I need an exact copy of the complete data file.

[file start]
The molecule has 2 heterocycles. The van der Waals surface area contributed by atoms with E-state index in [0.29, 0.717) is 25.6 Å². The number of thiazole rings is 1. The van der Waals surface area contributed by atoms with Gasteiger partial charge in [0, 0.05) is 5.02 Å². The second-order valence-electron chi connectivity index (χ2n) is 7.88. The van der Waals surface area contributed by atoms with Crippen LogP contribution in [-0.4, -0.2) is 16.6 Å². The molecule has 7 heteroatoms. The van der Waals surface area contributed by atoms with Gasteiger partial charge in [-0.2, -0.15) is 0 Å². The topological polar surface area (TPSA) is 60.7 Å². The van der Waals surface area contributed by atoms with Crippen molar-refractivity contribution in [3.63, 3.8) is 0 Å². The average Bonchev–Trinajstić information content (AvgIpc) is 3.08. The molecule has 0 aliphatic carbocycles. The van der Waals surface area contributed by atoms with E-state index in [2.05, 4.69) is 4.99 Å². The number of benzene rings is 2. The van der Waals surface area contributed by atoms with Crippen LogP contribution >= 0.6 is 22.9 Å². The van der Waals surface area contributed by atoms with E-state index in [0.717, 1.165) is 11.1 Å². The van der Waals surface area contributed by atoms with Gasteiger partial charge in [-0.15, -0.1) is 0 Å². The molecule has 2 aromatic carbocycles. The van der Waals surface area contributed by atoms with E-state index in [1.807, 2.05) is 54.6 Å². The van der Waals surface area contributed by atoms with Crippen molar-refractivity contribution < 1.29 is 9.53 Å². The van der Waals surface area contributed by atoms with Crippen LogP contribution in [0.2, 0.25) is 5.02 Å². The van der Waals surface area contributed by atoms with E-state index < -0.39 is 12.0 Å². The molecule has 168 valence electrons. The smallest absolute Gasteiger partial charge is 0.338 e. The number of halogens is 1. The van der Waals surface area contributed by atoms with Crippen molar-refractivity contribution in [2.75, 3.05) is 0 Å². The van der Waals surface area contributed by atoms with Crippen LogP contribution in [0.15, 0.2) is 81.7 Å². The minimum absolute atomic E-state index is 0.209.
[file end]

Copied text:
The molecule has 2 heterocycles. The van der Waals surface area contributed by atoms with E-state index in [0.29, 0.717) is 25.6 Å². The number of thiazole rings is 1. The van der Waals surface area contributed by atoms with Gasteiger partial charge in [0, 0.05) is 5.02 Å². The second-order valence-electron chi connectivity index (χ2n) is 7.88. The van der Waals surface area contributed by atoms with Crippen LogP contribution in [-0.4, -0.2) is 16.6 Å². The molecule has 7 heteroatoms. The van der Waals surface area contributed by atoms with Gasteiger partial charge in [-0.2, -0.15) is 0 Å². The topological polar surface area (TPSA) is 60.7 Å². The van der Waals surface area contributed by atoms with Crippen molar-refractivity contribution in [3.63, 3.8) is 0 Å². The average Bonchev–Trinajstić information content (AvgIpc) is 3.08. The molecule has 0 aliphatic carbocycles. The van der Waals surface area contributed by atoms with E-state index in [2.05, 4.69) is 4.99 Å². The number of benzene rings is 2. The van der Waals surface area contributed by atoms with Crippen LogP contribution >= 0.6 is 22.9 Å². The van der Waals surface area contributed by atoms with E-state index in [0.717, 1.165) is 11.1 Å². The van der Waals surface area contributed by atoms with Gasteiger partial charge in [-0.15, -0.1) is 0 Å². The molecule has 2 aromatic carbocycles. The van der Waals surface area contributed by atoms with E-state index in [1.807, 2.05) is 54.6 Å². The van der Waals surface area contributed by atoms with Crippen molar-refractivity contribution < 1.29 is 9.53 Å². The van der Waals surface area contributed by atoms with Crippen LogP contribution in [0.2, 0.25) is 5.02 Å². The van der Waals surface area contributed by atoms with E-state index < -0.39 is 12.0 Å². The molecule has 168 valence electrons. The smallest absolute Gasteiger partial charge is 0.338 e. The number of halogens is 1. The van der Waals surface area contributed by atoms with Crippen molar-refractivity contribution in [2.75, 3.05) is 0 Å². The van der Waals surface area contributed by atoms with Crippen LogP contribution in [0.15, 0.2) is 81.7 Å². The minimum absolute atomic E-state index is 0.209.